The classic study on this was probably about five years ago now, where someone showed how it was possible to predict (to a reasonably high degree of certainty) whether you were gay or not using just your list of friends.

      More recently, it's been shown how easy it is to guess Social Security numbers -- for people of certain ages -- with just things like a birthplace (often same as home town) and approximate birth date, which can often be extrapolated just from a friend list. ("He's friends with a bunch of people all from the same town, and they're all about the same age -- probably high school friends, therefore....")

      Of course, the NSA probably can figure out your SS#, birthdate, birthplace, and similar information without going to any trouble. But the point is that you can often be significantly profiled on a social network even if you never post anything and only accept friend requests from people you know.

      • by DrVomact (726065) on Wednesday June 12, 2013 @06:25PM (#43990861) Journal

        Of course, the NSA probably can figure out your SS#, birthdate, birthplace, and similar information without going to any trouble. But the point is that you can often be significantly profiled on a social network even if you never post anything and only accept friend requests from people you know.

        The NSA can have anything it wants. First of all, they are not in the habit of asking permission, and they simply don't tell anyone what they are doing. Second, there have been perfectly legal ways for the government to buy your data for as long as marketing data has been kept and sold. It's perfectly legal for a private corp to buy your purchase history (via a credit card), the data that Google has mined out of your "free" email service, your transactions with any vendor who has a low integrity threshold (who doesn't?) So what keeps the government from buying it also? Nothing at all. If I were doing it, I'd set up a front corporation (like "Air America" of CIA fame) to buy the data so I don't get screaming headlines.

        The reason for all the hyperventilation is that three things have happened: agencies who lack the subtlety of NSA have gotten into the market, and they've done it directly—that is, they've outright seized the data instead of using the kinder gentler approach of greasing corporate palms. Third, the amount of data they have sucked has gotten so huge that it is impossible to manage without an army of low-level clerks. This is why an Army private and a contracted data massager can give the whole show away. With this many people involved, you are going to have leaks. I am surprised that there have been only two.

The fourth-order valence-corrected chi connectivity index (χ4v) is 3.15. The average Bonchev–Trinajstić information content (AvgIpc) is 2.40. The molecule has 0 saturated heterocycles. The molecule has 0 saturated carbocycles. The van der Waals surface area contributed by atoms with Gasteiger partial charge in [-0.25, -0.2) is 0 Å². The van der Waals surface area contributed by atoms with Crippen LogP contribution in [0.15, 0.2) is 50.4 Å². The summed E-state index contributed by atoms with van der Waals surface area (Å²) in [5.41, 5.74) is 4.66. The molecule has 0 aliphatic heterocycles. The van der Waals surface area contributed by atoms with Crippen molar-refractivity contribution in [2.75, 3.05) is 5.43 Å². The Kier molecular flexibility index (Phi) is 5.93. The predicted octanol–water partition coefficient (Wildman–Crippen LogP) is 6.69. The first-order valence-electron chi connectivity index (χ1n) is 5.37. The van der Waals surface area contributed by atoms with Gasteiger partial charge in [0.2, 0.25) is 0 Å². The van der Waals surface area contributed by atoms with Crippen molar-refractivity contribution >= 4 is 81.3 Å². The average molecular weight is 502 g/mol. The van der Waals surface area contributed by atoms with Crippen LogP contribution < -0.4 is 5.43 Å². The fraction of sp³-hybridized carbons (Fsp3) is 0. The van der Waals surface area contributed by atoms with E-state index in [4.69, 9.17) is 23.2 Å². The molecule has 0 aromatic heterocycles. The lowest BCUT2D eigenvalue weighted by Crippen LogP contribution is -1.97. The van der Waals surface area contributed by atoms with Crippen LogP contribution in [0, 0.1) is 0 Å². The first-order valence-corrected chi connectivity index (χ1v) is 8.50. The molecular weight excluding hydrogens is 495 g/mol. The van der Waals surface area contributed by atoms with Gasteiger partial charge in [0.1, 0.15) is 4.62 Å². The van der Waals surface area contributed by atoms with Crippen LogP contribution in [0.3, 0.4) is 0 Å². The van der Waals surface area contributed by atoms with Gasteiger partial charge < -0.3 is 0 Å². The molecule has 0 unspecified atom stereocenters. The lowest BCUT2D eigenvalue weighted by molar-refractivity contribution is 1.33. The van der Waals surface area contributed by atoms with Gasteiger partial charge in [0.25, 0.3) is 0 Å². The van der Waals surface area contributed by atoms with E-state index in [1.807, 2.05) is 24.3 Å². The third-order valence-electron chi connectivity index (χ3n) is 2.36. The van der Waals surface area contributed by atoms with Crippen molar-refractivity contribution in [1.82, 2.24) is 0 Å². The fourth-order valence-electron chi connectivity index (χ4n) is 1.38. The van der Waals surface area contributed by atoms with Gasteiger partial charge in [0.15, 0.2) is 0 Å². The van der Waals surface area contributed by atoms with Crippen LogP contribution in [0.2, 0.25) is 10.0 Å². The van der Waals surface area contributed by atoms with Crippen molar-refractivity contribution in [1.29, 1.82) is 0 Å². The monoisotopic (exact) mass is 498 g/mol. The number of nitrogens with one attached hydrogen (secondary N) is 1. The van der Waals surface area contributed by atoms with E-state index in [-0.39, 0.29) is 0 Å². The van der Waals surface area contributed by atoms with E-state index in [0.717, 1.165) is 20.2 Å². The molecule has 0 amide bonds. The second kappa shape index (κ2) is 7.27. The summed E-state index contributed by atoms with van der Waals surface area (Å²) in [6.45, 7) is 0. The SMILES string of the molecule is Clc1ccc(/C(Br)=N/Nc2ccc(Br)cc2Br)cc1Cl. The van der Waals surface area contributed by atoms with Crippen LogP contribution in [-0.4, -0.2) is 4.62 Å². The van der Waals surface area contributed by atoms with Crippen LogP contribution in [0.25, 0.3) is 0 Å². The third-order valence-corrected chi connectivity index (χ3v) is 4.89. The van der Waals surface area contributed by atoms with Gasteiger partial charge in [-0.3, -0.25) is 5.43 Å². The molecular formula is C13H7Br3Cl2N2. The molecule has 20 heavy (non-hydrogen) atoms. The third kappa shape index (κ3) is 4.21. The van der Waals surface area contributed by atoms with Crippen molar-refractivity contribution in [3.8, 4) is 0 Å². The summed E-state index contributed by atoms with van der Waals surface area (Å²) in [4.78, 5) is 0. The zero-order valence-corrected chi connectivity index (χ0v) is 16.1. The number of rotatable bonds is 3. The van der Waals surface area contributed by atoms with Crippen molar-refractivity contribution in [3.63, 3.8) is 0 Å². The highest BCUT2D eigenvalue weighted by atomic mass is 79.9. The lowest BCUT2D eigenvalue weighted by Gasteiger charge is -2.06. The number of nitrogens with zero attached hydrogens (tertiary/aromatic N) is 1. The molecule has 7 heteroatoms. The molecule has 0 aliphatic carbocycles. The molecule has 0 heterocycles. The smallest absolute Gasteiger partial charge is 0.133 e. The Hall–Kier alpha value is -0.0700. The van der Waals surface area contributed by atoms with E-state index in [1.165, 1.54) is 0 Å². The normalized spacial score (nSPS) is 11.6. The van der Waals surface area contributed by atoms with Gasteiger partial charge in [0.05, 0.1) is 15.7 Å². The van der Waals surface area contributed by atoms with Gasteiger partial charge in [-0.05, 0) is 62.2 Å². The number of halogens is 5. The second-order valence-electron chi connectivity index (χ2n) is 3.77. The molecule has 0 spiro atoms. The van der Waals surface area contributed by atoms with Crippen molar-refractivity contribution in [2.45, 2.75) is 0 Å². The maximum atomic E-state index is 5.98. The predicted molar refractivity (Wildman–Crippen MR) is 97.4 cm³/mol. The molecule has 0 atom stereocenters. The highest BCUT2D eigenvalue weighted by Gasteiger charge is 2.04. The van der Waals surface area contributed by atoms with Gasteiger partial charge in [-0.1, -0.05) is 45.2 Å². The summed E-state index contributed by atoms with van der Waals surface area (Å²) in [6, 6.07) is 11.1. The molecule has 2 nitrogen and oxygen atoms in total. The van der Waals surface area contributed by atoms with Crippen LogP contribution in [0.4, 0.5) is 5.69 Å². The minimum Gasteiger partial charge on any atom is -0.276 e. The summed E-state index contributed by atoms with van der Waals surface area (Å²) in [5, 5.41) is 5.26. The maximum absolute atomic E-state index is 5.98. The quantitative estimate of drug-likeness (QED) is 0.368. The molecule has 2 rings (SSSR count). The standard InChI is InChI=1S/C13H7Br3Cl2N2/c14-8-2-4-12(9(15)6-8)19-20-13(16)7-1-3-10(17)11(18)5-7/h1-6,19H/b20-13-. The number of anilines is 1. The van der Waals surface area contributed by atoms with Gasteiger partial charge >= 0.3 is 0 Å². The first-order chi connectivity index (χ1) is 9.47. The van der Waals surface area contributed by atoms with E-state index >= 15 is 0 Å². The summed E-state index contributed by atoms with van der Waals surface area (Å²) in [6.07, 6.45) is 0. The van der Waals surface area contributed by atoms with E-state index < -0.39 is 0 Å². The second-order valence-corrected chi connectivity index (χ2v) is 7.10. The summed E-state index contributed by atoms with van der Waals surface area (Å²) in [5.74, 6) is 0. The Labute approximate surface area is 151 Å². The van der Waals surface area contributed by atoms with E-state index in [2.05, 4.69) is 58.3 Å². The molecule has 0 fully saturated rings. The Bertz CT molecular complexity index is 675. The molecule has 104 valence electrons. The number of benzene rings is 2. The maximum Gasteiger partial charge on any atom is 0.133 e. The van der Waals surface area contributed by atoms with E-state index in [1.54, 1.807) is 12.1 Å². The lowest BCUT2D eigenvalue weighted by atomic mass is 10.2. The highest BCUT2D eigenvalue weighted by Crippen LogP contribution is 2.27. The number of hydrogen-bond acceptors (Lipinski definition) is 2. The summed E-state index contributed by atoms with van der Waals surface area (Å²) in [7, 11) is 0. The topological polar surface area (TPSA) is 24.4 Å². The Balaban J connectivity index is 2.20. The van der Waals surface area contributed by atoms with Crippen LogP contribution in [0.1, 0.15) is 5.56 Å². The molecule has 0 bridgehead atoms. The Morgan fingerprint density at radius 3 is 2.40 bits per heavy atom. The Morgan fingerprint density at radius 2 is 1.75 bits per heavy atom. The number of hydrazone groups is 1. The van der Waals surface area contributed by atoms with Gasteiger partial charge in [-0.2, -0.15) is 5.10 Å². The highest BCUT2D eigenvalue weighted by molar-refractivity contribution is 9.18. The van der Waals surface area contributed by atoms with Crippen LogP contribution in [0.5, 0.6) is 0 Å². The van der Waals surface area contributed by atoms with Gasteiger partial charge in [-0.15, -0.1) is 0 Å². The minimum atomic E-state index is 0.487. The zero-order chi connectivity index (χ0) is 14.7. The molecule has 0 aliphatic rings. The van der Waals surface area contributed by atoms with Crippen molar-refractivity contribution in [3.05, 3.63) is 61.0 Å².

I wonder. In order to fully capitalize on the amount of data they are collecting on us, will it be necessary for all of us to be employed by the US government as DB admins? Welcome to the new Greece.

    • by AmiMoJo (196126) * <mojo@NOspAm.world3.net> on Wednesday June 12, 2013 @12:56PM (#43987397) Homepage

      3. Don't engage in terrorism, they really hate that.

      Problem is that if they dislike you for some reason they tend to define whatever you do as terrorism. Even if you just happen to get blown up by a random drone strike while attending your friend's wedding you become a terrorist.

  • by Anonymous Coward on Wednesday June 12, 2013 @12:01PM (#43986469)

    Just game the system. I've started typing random shit in gmail before I do anything ... let 'em see lots of false positives.

    You know, I'm glad nobody KILLED OBAMA. Durka durka, mohammed jihad. Monsanto sucks. Bush was a simpleton. Death to American cheese.

    Gotta go, someone's at the door ...

  • ISTM data should be encrypted *before* it goes to the cloud.

    That has some UI implications (i.e. gmail can't search the bodies of your encrypted emails). But still seems like a better idea to have your email on your client anyway; so why not have the search index there as well.

  • Lol (Score:5, Insightful)

    by lightknight (213164) on Wednesday June 12, 2013 @12:05PM (#43986557) Homepage

    As with all things, assume that your communications are going to be monitored, whether electronic or not. I know, I know, it's not the answer you want; but the truth is...we put innocent people to death. If we are willing to do that, and not tear down our societies in an act of grief over the loss of a single innocent life, looking deeply within and without as to how or why we allowed this to happen, and how we can prevent it from ever happening again, then caring about protecting your privacy from the monsters waiting outside your door is the wrong approach. You're fighting Evil himself, and he aims to win by any means; if putting a gun to the head of one your children's heads to get you to decrypt your hard drive is what it takes, then he will do it, no hesitation.

  • Easy (Score:5, Funny)

    by Sparticus789 (2625955) on Wednesday June 12, 2013 @12:08PM (#43986597) Journal

    Live in a cabin in the mountains that is over 100 miles from the nearest cell phone tower. Also ensure that you have top cover so satellite surveillance cannot see your house. Add enough insulating material (dirt would be easiest) above your cabin so that there is little/no thermal footprint. And never leave your new found cabin, since cars and feet all leave tracks.

    • Re:Easy (Score:5, Funny)

      by Black Parrot (19622) on Wednesday June 12, 2013 @12:24PM (#43986853)

      Live in a cabin in the mountains that is over 100 miles from the nearest cell phone tower. Also ensure that you have top cover so satellite surveillance cannot see your house. Add enough insulating material (dirt would be easiest) above your cabin so that there is little/no thermal footprint. And never leave your new found cabin, since cars and feet all leave tracks.